This beautifully photographed book will not only appeal to discriminating dessert lovers but also to fans of New York City’s culinary scene, the cookie-swap aficionado, and the bake-sale maven.

One hundred years ago this week the unsinkable ship sank. The ship may be gone, but the fascination for the Titanic never ends. Here are some new publications, just in time for the anniversary of the tragedy.

Shadow of the Titanic: the Extraordinary Stories of those Who Survived by Andrew Wilson – Although we think we know the story of Titanic –the famously luxurious and supposedly unsinkable ship that struck an iceberg on its maiden voyage from Britain to America–very little has been written about what happened to the survivors after the tragedy. How did they cope in the aftermath of this horrific event? How did they come to remember that night, a disaster that has been likened to the destruction of a small town?

Titanic, First Accounts compiles first hand accounts, testimonies, and letters by notable Titanic survivors, including Archibald Gracie, Lawrence Beesley, Elizabeth W. Shutes, and the “unsinkable” Molly Brown.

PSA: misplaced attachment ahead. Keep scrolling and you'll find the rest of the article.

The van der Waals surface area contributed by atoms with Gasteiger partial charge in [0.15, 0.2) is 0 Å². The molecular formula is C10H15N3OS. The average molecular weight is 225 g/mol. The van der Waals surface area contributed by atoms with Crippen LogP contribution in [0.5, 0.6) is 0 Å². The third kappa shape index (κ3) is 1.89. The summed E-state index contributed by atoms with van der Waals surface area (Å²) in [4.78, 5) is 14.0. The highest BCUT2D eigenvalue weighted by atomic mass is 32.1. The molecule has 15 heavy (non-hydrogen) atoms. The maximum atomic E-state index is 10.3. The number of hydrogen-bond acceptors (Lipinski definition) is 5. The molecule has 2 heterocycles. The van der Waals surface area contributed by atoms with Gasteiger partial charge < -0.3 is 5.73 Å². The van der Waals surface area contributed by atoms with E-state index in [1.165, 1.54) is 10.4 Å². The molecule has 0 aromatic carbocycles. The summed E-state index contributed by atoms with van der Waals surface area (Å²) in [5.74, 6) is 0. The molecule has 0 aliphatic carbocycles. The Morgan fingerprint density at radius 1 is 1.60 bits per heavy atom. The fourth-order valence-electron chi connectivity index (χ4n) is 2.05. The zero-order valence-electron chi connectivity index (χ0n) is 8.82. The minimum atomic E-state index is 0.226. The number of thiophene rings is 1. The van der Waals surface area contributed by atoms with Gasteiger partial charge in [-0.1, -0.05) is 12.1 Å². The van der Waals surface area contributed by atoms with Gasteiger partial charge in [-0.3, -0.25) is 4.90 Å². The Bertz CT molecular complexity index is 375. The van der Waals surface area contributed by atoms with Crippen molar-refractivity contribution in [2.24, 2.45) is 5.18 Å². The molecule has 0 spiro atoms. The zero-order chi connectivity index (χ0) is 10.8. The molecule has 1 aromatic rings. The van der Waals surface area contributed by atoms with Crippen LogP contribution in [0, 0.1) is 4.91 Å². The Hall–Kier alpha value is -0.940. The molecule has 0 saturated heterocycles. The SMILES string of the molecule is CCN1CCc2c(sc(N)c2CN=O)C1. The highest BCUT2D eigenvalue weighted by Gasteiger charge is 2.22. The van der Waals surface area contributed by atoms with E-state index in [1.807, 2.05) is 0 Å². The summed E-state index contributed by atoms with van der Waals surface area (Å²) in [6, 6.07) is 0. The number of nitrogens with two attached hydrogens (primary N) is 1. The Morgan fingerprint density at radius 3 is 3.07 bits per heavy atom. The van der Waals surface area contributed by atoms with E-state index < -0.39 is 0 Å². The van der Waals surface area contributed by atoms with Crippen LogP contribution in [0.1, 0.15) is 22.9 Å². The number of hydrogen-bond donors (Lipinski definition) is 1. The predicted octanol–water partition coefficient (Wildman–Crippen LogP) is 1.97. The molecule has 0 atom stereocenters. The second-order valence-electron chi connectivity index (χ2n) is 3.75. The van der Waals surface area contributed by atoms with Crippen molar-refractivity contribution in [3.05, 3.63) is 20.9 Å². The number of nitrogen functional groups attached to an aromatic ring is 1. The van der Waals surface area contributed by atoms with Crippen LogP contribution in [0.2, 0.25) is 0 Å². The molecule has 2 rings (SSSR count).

Titanic Tragedy: a New Look at the Lost Liner by John Maxtone-Graham includes dramatic survivors’ accounts of the events of the fateful night, the role of newly invented wireless telecommunication in the disaster, the construction and its ramifications at the famous Harland and Wolff shipyard in Belfast, and the dawn rendezvous with the rescue ship Carpathia.

Voyagers of the Titanic: Passengers, Sailors, Shipbuilders, Aristocrats and the Worlds they Came From by R.P.T. Davenport-Hines – a magnificently written history that brings into focus the people involved in this legendary tragedy–the deal makers and industry giants behind the ship’s creation as well as its passengers, both aristocrats and immigrants, and its crew.

The Band that Played On: the Extraordinary Story of the Eight Musicians Who Went Down on the Titanic by Steve Turner reveals a fascinating story including dishonest agents, a clairvoyant, social climbers, and a fraudulent violin maker. Read what brought the band members together and how their music served as the haunting soundtrack for one of modern history”s most tragic maritime disasters.